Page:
Gour Hari Dastaan: The Freedom File is a very solemn, very onerous, very sanctimonious harangue about many, many things. All things, in fact.
But at its core it’s a film about director Anant Mahadevan and writer C.P. Surendran (a senior journalist) desperately wanting to burnish and shove their credentials as people with a conscience, as people who care and worry about important things in our faces. They both use the film and its story to tell us about how pious they are because they really feeeeeeeel the plight of the common man, and they do it all through in an agonisingly self-righteous way.
While their overbearing moralising and finger-wagging ruins a perfectly touching story, an interesting thing happens, inadvertently.
While introducing characters and tangents that have nothing to do with the man whose alleged biopic they’ve made — they are just random clouds bursting with their glumness — they trip on their own conceit and reveal themselves as thorough-bred chauvinists. Their misogyny is plastered like a screaming banner on several scenes that made me want to attempt projectile vomiting on the screen at least five times.
Based on the true story of Gour Hari Das, a living swatantrata sainani, the film tells the story of his struggle of over three decades, 32 years actually, to get the government to recognise him as a freedom fighter and issue a Tamrapatra to him.
Gour Hari Das (Vinay Pathak) lives in Mumbai with his wife, Lakshmi (Konkona Sen Sharma). Everyday he types out letters, petitions, and makes the rounds of various officers to push his case for a Tamrapatra.
The film begins when Das has been at it for 27 years. As the film follows him from one office to another, to request one officer and then another, we get flashbacks to the old days — to the events of the freedom struggle, Das’ involvement in it — and why and when he set out to pursue the Tamrapatra. 1976. That was the year when Das, a Khadi Commission employee, had to listen to his son berate him. His son had been denied college admission on quota for freedom fighters. The college had rejected the jailor’s certificate issued to Das, demanding instead a government-issued Tamrapatra, attesting his freedom fighter identity.
The son, mean and selfish, doubted his father’s claim of being a freedom fighter, and that set Das on this pursuit for a certificate to prove his identity.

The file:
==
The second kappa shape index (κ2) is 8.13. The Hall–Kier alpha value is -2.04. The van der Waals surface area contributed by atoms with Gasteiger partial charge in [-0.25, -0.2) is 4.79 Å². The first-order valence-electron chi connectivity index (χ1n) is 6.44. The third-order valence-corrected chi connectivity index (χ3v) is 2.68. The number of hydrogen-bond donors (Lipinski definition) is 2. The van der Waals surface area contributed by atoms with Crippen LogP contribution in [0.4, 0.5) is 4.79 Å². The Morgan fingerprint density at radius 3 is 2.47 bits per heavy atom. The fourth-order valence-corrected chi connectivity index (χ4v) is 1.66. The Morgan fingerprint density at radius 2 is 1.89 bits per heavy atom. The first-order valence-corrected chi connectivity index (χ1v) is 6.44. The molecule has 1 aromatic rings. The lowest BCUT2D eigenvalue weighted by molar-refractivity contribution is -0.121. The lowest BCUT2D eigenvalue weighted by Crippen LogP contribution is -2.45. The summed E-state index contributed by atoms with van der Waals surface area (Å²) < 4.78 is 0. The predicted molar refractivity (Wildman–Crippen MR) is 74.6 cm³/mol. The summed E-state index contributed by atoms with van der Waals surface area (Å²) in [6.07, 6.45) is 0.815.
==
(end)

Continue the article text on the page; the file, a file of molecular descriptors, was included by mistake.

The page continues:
The film doesn’t stay with Das throughout. It often sidesteps the main story to treat us to tripe.
Rajiv (Ranvir Shorey), a reporter with a Mumbai-based tabloid, is introduced to us by the paper’s editor, with air quotes, as a “journalist with a purpose”. We are also told that he is an alcoholic who hates feminists — the one in his house, the ones in his office, and the ones who may generally hang around in the world, at large. This point is made by him and the film repeatedly, apropos nothing.
But Rajiv is also the guy who will not only write the story of this man’s heart-rending journey, but also pursue, with Das, the Tamrapatra, even if that means travelling to Balasore jail in Orissa, with his colleague and girlfriend (played by Tannishtha Chatterjee).
The film is singularly devoted to the reporter, giving him many occasions to say, “Feminists ko goli mar do… Feminist! Huh!”, while ignoring the woman reporter who pursues Das’ story with him. Chauvinism, did you say?
Gour Hari Dastaan has been written and directed by two holier-than-thou men who didn’t bother to research their character in any depth. But, it’s not just based on research that’s incredibly superficial and lazy. It also has a screenplay that’s supremely self-satisfied. So, instead of making Das into a living, breathing character, they turn him into a pursed-lip emblem of their own smug self-righteousness.
The film flails about, chasing this and that, obsessed at one minute about a man’s naïve belief that the sarkar is actually working for him, only to focus on dull housing society politics the next; it’s about a father-son, or perhaps the bureaucratic labyrinth that is India; it tries to tell the story of the small fry of the freedom struggle who has been forgotten, only to be distracted by feminists and a feminist-abusing man. It gets pulled in various directions, all the time telling us the same thing, “Director ka dard feel karo.”
In between all this there are random scenes and banal dialogue that pretend to have meaning, but really don’t.
The dishonesty and fakery in the writing and direction of the film — each character has been written and cast with an ascending earnestness rating — does a great disservice not only to Gour Hari Das, but also poor Vinay Pathak who tries to act according to the way his character has been written, and does a commendable job. The film’s few moving moments are all thanks to him. They are, of course, ruined almost immediately with some supremely pretentious crap.
But then, Anant Mahadevan is a repeat offender. He picks up an interesting topic and then proceeds to ruin it. Always.
The film’s last two minutes or so — stills of the real Gour Hari Das accompanied with some text — were more compelling than Mahadevan’s 110 sulking minutes before that.
The film ends with a quote from Gandhi: “If I had no sense of humour, I would long ago have committed suicide.” Anant Mahadevan has no sense of humour.